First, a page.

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RE: master f51f963: Fix some side-effecting uses of make-text-button

From: Drew Adams
Subject: RE: master f51f963: Fix some side-effecting uses of make-text-button
Date: Sat, 6 Jun 2020 13:19:07 -0700 (PDT)

> > But going backwards, toward some perhaps unneeded
> > optimization, in the direction of systematically
> > raising an error when trying to modify text
> > properties of a string, is not a good idea, IMO.
> I think there needs to be a clarification here: the issue is about
> modifying data (here specifically strings, but the issue applies to all
> other such data) that appears as literal in the code.

Yes, I know.

> This issue is not one of optimization (preventing those modifications
> would likely impose a slowdown, if anything) but one of detecting usage
> that is usually a bug (one that leads to people being utterly
> confused by the resulting behavior).

The resulting behavior now is undefined/unpredictable
in the problematic cases.  That's the problem.

List-structure modification too can result in
application bugs and confusion.  That's not a
reason, in Lisp, to prevent such modification.
Lisp, including Elisp, gives you lots of rope
to hang yourself with.

A "literal" string occurrence in code is what
the implementation of Emacs defines it to be.

Strings can have text properties.  Those are not
visible as program text (code, viewed lexically).
Maybe no strings in Elisp should really be
considered "literal" in the usual sense.

Unless some sophisticated analysis takes place,
to determine that no modification of a given
string's properties will/can/might take place,
there are two "extreme" positions possible:

1. Disallow modification of a string's text props.
2. Allow modification of a string's text props.

Something in between is also possible.  We have
something in between now, but it's unclear or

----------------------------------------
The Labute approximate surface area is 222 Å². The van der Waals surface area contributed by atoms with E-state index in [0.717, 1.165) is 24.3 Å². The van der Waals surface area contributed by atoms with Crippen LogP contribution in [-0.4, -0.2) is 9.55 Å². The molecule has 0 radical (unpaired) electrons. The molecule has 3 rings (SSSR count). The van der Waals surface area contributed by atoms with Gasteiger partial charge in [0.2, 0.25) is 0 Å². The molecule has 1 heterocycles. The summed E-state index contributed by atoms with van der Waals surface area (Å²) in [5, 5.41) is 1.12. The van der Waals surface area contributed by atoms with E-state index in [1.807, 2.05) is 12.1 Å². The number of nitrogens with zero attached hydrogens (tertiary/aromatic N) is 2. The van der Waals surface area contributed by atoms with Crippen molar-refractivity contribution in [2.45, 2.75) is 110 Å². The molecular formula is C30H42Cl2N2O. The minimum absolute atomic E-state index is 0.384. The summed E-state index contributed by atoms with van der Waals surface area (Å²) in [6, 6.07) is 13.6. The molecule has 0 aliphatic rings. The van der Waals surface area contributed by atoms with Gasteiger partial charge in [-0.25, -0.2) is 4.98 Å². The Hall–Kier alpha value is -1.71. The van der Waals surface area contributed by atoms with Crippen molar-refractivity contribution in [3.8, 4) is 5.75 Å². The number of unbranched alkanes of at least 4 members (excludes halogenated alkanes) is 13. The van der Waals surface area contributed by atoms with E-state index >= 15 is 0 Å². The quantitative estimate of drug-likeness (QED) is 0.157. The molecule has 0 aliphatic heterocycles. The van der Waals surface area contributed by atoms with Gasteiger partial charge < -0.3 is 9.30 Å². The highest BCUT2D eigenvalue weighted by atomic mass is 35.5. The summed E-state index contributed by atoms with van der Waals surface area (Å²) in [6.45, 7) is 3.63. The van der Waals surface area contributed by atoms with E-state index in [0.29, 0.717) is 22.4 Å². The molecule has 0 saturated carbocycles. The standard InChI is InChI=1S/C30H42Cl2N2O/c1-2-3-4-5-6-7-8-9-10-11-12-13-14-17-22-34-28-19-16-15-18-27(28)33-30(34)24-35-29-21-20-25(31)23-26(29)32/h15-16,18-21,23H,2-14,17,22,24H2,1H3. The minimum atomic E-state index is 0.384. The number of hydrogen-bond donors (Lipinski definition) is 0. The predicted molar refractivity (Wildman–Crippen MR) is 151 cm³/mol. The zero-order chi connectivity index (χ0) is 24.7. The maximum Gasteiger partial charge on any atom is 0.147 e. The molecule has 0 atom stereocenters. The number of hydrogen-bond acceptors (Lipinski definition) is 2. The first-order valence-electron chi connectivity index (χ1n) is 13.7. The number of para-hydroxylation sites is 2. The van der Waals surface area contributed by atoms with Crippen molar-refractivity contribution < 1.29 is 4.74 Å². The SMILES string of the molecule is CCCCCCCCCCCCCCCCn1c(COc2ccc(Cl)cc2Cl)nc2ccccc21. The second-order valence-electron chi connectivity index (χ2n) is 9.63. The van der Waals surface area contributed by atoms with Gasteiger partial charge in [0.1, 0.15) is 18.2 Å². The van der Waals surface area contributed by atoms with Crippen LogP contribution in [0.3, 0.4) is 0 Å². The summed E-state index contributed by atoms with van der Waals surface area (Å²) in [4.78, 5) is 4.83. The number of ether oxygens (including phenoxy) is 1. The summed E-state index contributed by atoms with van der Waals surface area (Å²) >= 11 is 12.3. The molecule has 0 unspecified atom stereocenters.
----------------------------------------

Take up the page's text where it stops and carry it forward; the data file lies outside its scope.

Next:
undefined or accidental.

As I understand it, Paul proposes extreme #1.
I'm closer to extreme #2.

But I say that any backtracking from #2, and
especially any backtracking from what Emacs has
had so far (ad hoc, accidental, partial, or what
have you) - any considering a string ("literal"
or not) as needing an error to be raised if an
attempt is made to change its text properties
(including adding some when there are none) is
a loss.

And any such loss needs to have a good supporting
argument - as strong an argument as for raising
an error for list-structure modification where
today there's no such error-raising.

Elisp programmers need to be able to do both:
(1) program without structure modification (list,
string, whatever), and (2) program using such

And the "literal" case really shouldn't, I think,
be a special one.  I think that now, even for a
quoted list, but I won't argue that case.  (A
quoted list is clear just from the program text.
A propertized string is not clear textually, in
the general case.)

I don't expect others to hold the same "extreme"
position.  But that's the direction I'm thinking
in now, FWIW.  And so far I haven't seen any good
arguments in the other direction.

We heard arguments about important "optimization".
You've tossed that aside now, at least for literal
strings, saying there's no such optimization and
in fact there may be a performance cost.

Your argument is instead the value in "detecting
usage that is usually a bug (one that leads to
people being utterly confused by the resulting

That needs to be shown.  And not just by pointing
to the current all-bets-are-off situation in terms
of understanding.  Please make the argument in terms
of a situation where every string is considered to
have modifiable text properties (extreme #2).

When I see a good argument against #2, maybe I'll
pull back from it a bit. ;-)

Certainly, the general argument against this kind
of thing _is_ in terms of (1) simplicity of program
analysis and (2) performance.  It's the argument of
compilation vs interpretation, more or less.

I'd argue that Emacs Lisp is, among all the Lisps,
the one where use by end users of the result is the
most important, and interpretation (vs compilation)
is relatively more important than for other Lisps,
and performance and static (lexical) analysis is
relatively less important.

(And that's from someone who wishes that Elisp would
take more from Common Lisp, which is far from #2.)

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